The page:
A few weeks ago I went to a dinner and met Erin Rolandelli.
And, she impressed me and inspired me as much as anyone I’ve ever met.
Growing up as the baby of the family in Greensboro, Erin relished the opportunity to be the teacher when they played school. Then her AP English teacher inspired her to pursue teaching as a career.In college, the students had to be placed in a classroom to observe and learn from seasoned vets. She was given an ESL (English as a second language) class.
“And it was the best semester ever! I connected with the students out of empathy, by putting myself in their shoes, and for the first time being exposed to the question of, how are they surviving in a world that’s all in English? And, what are we actually doing to help them?”
After getting her master’s degree Erin spent two years in the classroom.“It was gritty. It was what I expected it to be, and not what I expected it to be, all at the same time.”
One thing that Erin didn’t expect was the federally mandated testing which took her out of the classroom for hours at a stretch to do individual assessments. The lack of funding and available teachers left the classrooms without supervision and halted forward progress of the children for the duration of the testing.Erin wanted to keep her kids engaged and learning. She was informed budget cuts in the coming year made any improvements impossible.
This led Erin to make the wrenching decision to leave the profession. She needed to find another way to help children without the bureaucracy and its regulations that sometimes to her seemed more harmful than doing nothing at all.
One Compassion was founded by Reid and Jaclyn Smith. Board member and acquaintance Chais Beloso thought Erin’s heart and abilities made a good fit with the group and brought her on.
The idea became One Compassion, an organization in Clayton with a looser, less structured mission than many other institutions. The brief comes down to an individual’s need and adjusts accordingly.One of the things they discovered to be a need and if fulfilled, a game changer for children was mentoring. An adult that children can rely on to have their backs, be a support, but also have expectations for them and hold them accountable.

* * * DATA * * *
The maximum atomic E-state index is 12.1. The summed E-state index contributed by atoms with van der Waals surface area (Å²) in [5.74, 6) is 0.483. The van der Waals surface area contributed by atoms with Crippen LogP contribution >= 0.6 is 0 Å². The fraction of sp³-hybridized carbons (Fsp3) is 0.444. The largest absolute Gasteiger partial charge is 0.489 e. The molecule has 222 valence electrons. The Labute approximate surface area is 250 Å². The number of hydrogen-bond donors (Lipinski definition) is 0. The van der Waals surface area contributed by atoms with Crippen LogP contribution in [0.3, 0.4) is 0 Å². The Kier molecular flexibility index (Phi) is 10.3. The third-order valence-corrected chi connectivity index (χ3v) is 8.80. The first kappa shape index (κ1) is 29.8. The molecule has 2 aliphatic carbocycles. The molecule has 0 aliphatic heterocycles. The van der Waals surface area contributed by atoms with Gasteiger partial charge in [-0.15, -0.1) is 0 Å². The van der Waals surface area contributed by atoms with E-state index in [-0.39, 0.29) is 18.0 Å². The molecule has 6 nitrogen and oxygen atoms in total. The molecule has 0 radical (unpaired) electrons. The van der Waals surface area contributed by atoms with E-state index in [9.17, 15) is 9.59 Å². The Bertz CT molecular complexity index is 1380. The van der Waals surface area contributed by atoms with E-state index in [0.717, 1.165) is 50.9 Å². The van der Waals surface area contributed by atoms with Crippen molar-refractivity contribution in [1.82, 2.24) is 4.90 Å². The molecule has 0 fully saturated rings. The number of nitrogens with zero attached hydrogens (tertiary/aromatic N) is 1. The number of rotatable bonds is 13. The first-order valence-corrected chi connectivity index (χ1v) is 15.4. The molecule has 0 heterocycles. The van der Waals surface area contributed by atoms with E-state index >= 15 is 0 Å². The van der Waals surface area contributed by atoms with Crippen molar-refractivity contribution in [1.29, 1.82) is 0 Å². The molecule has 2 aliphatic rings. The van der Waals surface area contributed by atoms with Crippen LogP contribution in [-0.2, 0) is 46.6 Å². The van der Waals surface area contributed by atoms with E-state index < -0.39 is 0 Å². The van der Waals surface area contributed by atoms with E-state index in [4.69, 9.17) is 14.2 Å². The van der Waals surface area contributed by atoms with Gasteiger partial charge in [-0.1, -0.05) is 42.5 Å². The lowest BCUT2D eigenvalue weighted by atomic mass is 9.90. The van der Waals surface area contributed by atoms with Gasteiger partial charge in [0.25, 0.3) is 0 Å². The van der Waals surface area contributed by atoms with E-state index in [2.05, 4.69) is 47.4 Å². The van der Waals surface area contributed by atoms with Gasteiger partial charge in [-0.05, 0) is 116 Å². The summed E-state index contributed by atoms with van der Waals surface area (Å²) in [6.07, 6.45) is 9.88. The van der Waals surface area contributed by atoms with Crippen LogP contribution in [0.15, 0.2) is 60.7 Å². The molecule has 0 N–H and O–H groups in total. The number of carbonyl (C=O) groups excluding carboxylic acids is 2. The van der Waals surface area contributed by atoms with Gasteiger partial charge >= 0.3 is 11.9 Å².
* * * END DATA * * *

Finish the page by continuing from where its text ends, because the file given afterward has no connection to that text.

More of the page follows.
When each child has someone dedicated to them personally, many of the struggles they face can be identified early and solved or ameliorated. Or at the least, someone is by their side and on their side.Right now, One Compassion is working to make sure every family in the county has a Christmas. That parents have the joy of providing for their children. What that may look like is individual to each family. To determine needs, Erin works with them, her team, and their resources. It could be funds for groceries, help with gifts, or even a repair to a broken window so the children can be nestled all snug in warm beds.
I offer One Compassion, and Erin’s active, vital, personal compassion as an inspiration and if needed, a kick in the pants.
Look around. You can see where your help is needed. Whether it’s time, money, resources, or an invitation to dinner. Whether it’s One Compassion, The Food Bank of Central & Eastern North Carolina, or the elderly woman at your church with no family and dwindling resources.
Erin desires to bring change to the world, and after spending time with her, I believe she will. The least we can do is bring change to our world.Thanks for your time, and have a wonderful holiday season and a joyous and peaceful new year.
Contact Erin and One Compassion at firstname.lastname@example.org.